Balloon Looks To Do Some Offshore Wind Prospecting

The wind energy industry is an infant when compared to ancient behemoths like coal and oil. But it’s growing, and quickly. Since there is a limited (though vastly untapped) amount of land on which to build wind farms, many experts predict that in the future, wind energy will be developed mainly in marine environments.

But building a wind farm, especially at sea, is a big investment. It takes teams of wind experts months of testing and research to determine whether a particular site gets enough wind to warrant a farm, and then figure out how to position the turbines to maximize its energy. For offshore wind projects, this requires the installation of meteorological towers or other measurement systems on maritime platforms, both of which are very expensive. But researchers at the University of Barcelona think they’ve found a way to replace these costly permanent structures with a high-tech cousin of the hot air balloon.

Wind Prospecting Hot Air Balloon

image via University of Barcelona

The prototype balloon is three meters long and capable of sending data through a Wi-Fi connection to a monitoring and recording unit located on land. The sensors module also has position and anti-collision lights that allow keeping the balloon suspended in the air permanently. Since ocean winds tend to be much more violent that those we feel on land, the prototype has been designed to withstand winds of up to 93 mph and reach a height of approximately 500 feet by means of a cable that holds 1,322 pounds.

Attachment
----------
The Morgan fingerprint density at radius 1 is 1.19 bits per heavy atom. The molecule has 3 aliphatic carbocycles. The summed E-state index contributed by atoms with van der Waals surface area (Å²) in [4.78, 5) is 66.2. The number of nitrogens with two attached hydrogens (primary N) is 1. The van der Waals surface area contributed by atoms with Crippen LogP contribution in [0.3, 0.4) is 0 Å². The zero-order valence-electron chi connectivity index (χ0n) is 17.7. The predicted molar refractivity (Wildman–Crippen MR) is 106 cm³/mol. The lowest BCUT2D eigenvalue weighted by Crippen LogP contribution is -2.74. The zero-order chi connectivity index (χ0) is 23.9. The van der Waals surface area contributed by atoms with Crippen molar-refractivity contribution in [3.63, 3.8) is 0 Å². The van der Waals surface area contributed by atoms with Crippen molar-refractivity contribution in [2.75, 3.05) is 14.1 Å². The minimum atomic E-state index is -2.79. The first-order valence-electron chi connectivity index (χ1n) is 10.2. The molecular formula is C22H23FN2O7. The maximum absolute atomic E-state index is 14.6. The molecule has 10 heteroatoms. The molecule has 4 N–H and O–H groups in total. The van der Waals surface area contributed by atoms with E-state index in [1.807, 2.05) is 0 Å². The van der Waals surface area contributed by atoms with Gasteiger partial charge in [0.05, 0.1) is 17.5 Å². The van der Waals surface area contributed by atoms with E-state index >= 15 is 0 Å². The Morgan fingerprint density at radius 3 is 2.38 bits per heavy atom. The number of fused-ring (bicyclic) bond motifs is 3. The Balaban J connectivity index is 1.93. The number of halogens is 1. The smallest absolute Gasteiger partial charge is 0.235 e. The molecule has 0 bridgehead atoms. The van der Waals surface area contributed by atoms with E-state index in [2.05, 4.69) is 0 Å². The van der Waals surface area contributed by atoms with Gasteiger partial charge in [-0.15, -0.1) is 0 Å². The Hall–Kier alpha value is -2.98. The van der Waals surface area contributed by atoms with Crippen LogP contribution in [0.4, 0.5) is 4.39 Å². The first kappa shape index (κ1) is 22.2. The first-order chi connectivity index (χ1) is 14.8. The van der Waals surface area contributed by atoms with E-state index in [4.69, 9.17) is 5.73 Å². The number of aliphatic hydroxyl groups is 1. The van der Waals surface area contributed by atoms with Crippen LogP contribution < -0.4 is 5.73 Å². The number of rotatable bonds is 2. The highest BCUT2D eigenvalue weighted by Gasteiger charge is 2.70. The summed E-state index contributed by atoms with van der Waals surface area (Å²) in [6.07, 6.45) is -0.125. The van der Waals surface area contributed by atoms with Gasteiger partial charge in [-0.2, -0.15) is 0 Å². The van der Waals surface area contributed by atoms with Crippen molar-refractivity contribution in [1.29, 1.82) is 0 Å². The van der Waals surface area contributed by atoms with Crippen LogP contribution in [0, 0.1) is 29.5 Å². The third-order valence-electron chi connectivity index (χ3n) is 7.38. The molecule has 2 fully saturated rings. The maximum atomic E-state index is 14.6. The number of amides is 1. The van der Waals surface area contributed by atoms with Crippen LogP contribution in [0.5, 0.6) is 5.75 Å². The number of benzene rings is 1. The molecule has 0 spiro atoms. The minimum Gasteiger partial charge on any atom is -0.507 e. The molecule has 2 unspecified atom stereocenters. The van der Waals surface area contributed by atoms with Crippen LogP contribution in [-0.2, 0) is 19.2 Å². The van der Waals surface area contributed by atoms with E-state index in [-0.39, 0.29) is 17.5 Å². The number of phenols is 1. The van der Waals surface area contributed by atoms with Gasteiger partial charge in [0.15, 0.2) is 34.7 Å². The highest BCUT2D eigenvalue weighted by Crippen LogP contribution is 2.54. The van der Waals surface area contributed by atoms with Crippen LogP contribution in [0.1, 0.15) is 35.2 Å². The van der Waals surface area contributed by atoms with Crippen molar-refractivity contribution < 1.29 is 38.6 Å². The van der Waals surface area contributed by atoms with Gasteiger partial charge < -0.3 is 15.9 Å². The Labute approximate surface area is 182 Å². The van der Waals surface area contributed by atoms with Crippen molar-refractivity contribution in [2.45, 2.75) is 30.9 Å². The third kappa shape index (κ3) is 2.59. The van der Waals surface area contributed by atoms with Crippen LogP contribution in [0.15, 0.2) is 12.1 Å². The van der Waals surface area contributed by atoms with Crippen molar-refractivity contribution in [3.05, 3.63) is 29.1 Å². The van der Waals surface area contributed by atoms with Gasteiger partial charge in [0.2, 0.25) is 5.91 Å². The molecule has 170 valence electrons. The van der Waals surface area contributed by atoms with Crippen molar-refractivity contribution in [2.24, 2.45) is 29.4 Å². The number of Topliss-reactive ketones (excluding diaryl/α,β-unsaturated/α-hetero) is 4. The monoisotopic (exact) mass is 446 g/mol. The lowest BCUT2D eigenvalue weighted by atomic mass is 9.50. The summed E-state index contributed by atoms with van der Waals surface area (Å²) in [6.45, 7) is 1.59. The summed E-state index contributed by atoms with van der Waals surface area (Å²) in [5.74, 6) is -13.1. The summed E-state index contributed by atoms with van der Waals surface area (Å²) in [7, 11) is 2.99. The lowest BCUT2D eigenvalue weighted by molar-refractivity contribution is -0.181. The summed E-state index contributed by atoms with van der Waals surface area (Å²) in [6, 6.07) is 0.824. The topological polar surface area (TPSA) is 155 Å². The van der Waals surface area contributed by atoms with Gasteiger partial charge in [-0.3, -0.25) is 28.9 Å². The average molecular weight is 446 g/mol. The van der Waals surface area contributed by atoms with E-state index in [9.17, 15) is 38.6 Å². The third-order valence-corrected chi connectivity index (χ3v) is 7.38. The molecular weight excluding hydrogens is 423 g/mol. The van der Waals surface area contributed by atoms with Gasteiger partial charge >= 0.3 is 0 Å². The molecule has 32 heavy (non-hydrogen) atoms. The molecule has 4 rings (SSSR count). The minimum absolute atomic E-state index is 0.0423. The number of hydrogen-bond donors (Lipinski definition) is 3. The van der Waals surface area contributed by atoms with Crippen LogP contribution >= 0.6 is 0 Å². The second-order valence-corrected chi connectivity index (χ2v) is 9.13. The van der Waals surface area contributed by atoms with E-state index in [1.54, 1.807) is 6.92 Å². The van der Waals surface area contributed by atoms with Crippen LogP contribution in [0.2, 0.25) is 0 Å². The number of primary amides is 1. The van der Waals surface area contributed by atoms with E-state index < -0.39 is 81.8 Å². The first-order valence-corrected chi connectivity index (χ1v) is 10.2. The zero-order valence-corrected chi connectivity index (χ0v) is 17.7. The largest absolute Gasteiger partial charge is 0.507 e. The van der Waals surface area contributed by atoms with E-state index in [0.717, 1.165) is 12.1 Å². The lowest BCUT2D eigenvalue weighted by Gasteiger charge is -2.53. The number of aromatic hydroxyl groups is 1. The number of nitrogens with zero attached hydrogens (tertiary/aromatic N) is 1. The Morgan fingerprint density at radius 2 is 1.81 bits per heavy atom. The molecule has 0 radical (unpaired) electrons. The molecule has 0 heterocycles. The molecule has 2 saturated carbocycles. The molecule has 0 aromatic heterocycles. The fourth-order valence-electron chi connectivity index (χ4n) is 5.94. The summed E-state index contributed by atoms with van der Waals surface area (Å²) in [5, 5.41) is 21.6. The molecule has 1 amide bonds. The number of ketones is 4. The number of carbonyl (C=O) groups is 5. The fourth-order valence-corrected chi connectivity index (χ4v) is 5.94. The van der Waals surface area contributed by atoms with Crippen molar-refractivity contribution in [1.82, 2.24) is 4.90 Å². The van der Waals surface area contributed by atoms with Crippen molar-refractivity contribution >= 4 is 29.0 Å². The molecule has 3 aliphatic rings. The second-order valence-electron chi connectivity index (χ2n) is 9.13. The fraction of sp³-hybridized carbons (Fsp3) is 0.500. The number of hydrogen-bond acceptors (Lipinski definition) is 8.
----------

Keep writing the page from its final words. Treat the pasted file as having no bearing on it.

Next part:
“This system would minimize the environmental impact on the seabed as it does not require any construction at all,” points out Andriy Lyasota, a Russian aeronautical engineer and UB master’s student who is working on the project. However, he acknowledges that “some technological challenges must be solved, for example, we must ensure that it can last up to a year in extreme conditions” before the balloon can actually be used for offshore wind prospecting.

Beth Buczynski is a freelancer writer and editor currently living in the Rocky Mountain West. Her articles appear on Care2, Ecosalon and Inhabitat, just to name a few. So far, Beth has lived in or near three major U.S. mountain ranges, and is passionate about protecting the important ecosystems they represent. Follow Beth on Twitter as @ecosphericblog

    • Kumar P.R.

      Aerodynamically shaped tethered balloons, with small payloads to monitor wind profiles, with WiFi can be used. Material Polyurethene/ Ploy balloon with Fabric shroued can be good idea.